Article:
In a judgment delivered today, immediately following a rolled-up hearing, the Divisional Court (Singh LJ and Chamberlain J) dismissed a challenge to the decision of the Secretary of State for Health and Social Care to make changes to certain abortion measures during the COVID-19 pandemic.
An early medical abortion (i.e. before 10 weeks) is usually undertaken by the pregnant woman taking two medicines – Mifepristone and Misoprostol – in succession. There are strict requirements on where this treatment can be taken. Before 30 March 2020, women would have to attend a clinical setting to take Mifepristone and to obtain Misoprostol, which could then be taken at home.
In light of the COVID-19 pandemic, and in particular the lockdown measures announced on 23 March 2020, there was evidence that the availability of abortion services was substantially deteriorating and that women were reluctant to go to clinical settings. As a result, on 30 March 2020, the Secretary of State granted an approval, pursuant to s1(3A) of the Abortion Act 1967, to allow both medicines to be prescribed from a doctor’s home and to be taken at a woman’s home (the “Decision”). This removed the need for women to leave their houses to get an early medical abortion.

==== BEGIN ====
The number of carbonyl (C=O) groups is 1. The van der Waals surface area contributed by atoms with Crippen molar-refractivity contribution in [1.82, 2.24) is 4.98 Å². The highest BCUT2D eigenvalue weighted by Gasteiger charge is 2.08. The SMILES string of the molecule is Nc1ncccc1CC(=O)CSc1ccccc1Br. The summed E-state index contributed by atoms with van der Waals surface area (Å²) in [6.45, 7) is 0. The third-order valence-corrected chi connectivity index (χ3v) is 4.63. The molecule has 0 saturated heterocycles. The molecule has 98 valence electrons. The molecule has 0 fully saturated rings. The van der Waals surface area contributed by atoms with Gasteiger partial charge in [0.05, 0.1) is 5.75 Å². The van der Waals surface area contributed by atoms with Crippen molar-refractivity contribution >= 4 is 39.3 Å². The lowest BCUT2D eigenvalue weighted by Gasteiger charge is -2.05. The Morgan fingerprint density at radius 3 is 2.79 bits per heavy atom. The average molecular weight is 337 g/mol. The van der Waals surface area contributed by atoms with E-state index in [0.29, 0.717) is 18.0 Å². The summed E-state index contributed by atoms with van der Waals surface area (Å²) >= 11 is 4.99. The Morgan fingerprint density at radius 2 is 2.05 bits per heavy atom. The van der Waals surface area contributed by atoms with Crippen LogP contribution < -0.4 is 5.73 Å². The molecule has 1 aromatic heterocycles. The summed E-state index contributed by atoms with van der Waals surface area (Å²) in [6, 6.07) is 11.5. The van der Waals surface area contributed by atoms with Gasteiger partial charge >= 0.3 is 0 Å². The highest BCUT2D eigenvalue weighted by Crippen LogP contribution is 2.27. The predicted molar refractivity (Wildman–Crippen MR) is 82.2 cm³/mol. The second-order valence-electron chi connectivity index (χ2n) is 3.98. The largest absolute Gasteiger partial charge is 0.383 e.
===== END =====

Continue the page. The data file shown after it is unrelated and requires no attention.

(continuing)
Christian Concern, a pro-life group, challenged the Decision on a number of grounds, including that: (a) it was constitutionally improper for this reform not to have been passed by Parliament; (b) it was a breach of legitimate expectations in light of previous statements that the abortion rules would not change; (c) the Decision was ultra vires the Abortion Act 1967; and, (d) the Decision was a breach of the Human Rights Act 1998.
Singh LJ and Chamberlain J dismissed the claim on all grounds finding that the Secretary of State acted within his powers in making the Decision and that it was not unlawful for any of the reasons advanced.
The case was reported on Sky News.